Currents sweeps taste buds out to sea on a wave of tasty seafood and carefully crafted gourmet fare. Diners can search the menu to locate flavorful starters such as a plate of prosciutto-wrapped shrimp ($9.80), brie with pesto and almonds ($9.30), or the snails leslie served in brandy with toast points ($7.90). A bowl of lobster-and-crab bisque ($6) could inspire your mouth to throw itself hungrily at New York strip steak ($22.50) or meatloaf in hoisin barbecue sauce ($10.90), although it might prefer to stick with water-related edibles such as the seared salmon ($17.50). Currents boasts an array of red, white, and sparkling wines for cuisine coupling, and also treats diners to a full bar featuring fine brews, dessert drinks, cocktails, and specialty martinis such as the double bubble tini ($8), a mix of Three-O Bubble vodka and pink lemonade.
Thirsty Marlin reels in fresh seafood to craft creative, flavorful dishes served in a festive and tropical atmosphere. Take in the toe-tapping notes of live music Thursday through Sunday nights at the Palm Harbor location, or on Thursday night at the Largo location. Peruse the vast menu. Succulent starters present an innovative take on comfort fare, such as the lobster quesadillas ($10.99) and the grouper nuggets, served fried or buffalo-style ($9.99). Ask the sauce-laden rumba's ribs for a dance ($18.79), or spear some sushi after 5 p.m. Wednesdays through Sundays. The Thirsty Marlin roll ($10.95) quenches the sushi desires of gilled and ungilled beings alike with a medley of shrimp tempura, crab meat, and veggies in a savory eel sauce. Top off your meal pouch with homemade Marlin fried cheesecake ($6.99), refreshingly devoid of fish and bursting with a chocolate-covered Oreo crust.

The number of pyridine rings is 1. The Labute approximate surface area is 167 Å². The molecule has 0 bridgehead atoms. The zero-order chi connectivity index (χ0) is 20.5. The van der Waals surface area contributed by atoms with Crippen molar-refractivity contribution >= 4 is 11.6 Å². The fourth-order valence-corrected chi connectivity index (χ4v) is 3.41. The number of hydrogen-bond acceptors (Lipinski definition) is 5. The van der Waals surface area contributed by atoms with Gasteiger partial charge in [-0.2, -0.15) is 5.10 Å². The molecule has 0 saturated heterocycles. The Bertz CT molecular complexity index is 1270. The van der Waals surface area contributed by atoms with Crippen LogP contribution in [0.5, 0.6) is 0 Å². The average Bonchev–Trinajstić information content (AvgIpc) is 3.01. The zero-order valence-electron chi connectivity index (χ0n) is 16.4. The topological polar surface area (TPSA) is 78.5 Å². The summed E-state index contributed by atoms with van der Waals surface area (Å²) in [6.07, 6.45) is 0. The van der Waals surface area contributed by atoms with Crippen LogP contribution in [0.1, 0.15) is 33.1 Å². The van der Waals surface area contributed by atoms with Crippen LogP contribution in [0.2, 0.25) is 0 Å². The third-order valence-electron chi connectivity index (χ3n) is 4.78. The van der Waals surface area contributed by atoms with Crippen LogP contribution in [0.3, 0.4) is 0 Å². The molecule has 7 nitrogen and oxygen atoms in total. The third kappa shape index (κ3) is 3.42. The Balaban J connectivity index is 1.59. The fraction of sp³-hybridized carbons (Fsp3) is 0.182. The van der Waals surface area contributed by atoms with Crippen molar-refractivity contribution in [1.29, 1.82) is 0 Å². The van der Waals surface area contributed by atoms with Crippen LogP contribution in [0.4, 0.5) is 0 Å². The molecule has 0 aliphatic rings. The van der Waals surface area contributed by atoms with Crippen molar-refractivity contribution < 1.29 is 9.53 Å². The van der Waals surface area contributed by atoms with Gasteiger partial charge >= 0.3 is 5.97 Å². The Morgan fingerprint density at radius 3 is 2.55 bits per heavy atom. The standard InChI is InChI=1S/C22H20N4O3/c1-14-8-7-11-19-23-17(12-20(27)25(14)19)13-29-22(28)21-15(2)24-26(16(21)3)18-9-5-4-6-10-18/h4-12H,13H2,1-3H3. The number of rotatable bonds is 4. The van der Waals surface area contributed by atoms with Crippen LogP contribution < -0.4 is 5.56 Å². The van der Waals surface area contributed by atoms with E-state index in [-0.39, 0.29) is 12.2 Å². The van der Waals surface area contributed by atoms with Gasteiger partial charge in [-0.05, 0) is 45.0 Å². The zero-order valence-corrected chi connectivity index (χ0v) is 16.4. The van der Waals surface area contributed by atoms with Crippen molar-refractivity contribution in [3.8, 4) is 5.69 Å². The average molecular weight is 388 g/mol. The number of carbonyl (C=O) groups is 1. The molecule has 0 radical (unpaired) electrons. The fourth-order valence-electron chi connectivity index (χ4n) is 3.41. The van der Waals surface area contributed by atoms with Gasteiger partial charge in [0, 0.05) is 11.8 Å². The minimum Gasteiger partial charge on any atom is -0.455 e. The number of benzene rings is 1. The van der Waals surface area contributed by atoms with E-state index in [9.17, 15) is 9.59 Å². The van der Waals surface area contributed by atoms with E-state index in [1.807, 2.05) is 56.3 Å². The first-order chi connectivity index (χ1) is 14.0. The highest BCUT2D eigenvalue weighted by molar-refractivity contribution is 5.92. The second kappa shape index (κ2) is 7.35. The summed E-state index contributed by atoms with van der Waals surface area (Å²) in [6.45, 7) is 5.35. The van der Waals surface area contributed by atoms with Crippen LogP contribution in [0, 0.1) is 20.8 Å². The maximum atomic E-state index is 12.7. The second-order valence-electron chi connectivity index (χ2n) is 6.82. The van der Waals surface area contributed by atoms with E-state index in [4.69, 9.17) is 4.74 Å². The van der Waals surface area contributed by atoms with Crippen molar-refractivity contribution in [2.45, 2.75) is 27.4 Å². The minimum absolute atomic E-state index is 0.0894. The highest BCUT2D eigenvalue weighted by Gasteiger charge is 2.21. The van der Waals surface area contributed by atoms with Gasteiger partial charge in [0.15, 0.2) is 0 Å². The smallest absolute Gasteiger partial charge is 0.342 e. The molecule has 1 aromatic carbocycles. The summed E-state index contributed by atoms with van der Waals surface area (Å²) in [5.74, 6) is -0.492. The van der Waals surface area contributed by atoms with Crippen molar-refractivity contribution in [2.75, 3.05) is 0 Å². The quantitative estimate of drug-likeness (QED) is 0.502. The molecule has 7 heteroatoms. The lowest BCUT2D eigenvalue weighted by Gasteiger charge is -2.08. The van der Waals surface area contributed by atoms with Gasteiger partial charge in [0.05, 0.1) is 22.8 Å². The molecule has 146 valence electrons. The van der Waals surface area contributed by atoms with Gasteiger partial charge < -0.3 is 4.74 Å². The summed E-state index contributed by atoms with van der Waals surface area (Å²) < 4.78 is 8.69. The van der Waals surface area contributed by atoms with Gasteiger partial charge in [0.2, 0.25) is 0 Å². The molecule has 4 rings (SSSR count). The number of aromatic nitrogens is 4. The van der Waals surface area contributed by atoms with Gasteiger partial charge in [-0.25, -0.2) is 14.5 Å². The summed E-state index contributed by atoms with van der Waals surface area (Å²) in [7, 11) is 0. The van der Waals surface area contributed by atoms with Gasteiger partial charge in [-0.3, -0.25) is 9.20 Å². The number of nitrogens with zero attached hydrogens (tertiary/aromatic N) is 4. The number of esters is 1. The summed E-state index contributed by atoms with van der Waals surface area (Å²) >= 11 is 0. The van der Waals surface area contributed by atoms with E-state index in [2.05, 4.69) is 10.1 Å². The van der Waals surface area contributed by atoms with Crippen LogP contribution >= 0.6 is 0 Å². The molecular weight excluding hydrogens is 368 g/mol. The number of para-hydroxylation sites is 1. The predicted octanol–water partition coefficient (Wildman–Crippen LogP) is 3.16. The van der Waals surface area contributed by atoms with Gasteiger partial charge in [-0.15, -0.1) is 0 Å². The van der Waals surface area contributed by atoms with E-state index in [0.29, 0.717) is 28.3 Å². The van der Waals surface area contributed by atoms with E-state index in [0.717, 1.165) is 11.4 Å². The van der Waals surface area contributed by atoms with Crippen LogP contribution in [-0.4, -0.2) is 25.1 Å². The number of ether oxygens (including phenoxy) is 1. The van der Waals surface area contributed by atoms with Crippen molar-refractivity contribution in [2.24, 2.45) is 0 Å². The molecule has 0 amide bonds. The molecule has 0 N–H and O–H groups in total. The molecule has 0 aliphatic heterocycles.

The menu at City Fish Seafood Grill & Chophouse reads like an edible atlas. The The chefs here source fresh salmon from the Atlantic, seabass from Chili, and lobsters from Maine. And the preparations are just as global as the proteins: shellfish-laden paella evokes the eateries of Spain, while beer-battered fish 'n' chips pays tribute to England's famous tartar sauce springs. International flavors also accent sushi selections, from classic tuna and California rolls to the cajun-inspired Bubba Gump, loaded with fried Louisiana crawfish, mango, and cream cheese.
Globe-trotting flair can be found behind the bar as well. Bartenders pour sake, and uncork wines from Italy and New Zealand. Imported spirits are shaken, stirred, and siphoned into specialty cocktails such as the Snickers martini, accented with caramel vodka and amaretto. On weekends, bottomless mimosas and Bloody Marys accompany hearty brunch spreads of omelets and french toast.
From a stunning, beachside vantage point overlooking the Gulf of Mexico, the Palm Pavilion has been serving up a quintessential seaside dining experience for more than 80 years. Stroll up the coast and perch on the shaded outdoor patio or take a break from the sea breeze in the casual, sunlit interior. The menu offers an array of landlubbing eatables and sea-faring cuisine, such as the Hurricane Shrimp, where three skewers of crunchy crustaceans are blown through a whirlwind of spices, landing safely on a cushion of black beans and rice ($14.99). Or, lose your sea legs with a 10-oz. black Angus top sirloin ($17.99). Sworn enemies of the sun can enjoy its colorful demise while sipping a cool piña colada ($6.50) and soaking eager ears in live music.
At Sam's Hudson Beach Bar & Restaurant, grill masters serve up a menu of fresh seafood and tasty burgers among tropical adornments and breathtaking sunsets. Starters compose a palatable prelude to beachside meals, with fried green tomatoes ($5.95) basking in the tangy splendor of their unripe youth and plates of lightly breaded gator ($8.95) gripping hunger pangs in their jaws and dragging them into a pool of dipping sauces. Entrees of beer-battered fish and chips tastefully combine libations and edibles ($10.95), and a marinated Island Grilled Chicken Sammy ($8.95) enraptures taste buds with a tropical garnish of pineapple, slaw, black beans, and rice. Meanwhile, beefy fare takes the form of the Paradise burger ($7.95), in which a half-pound of Angus stacks atop garden fixings to fill mouths and create ketchup mustaches.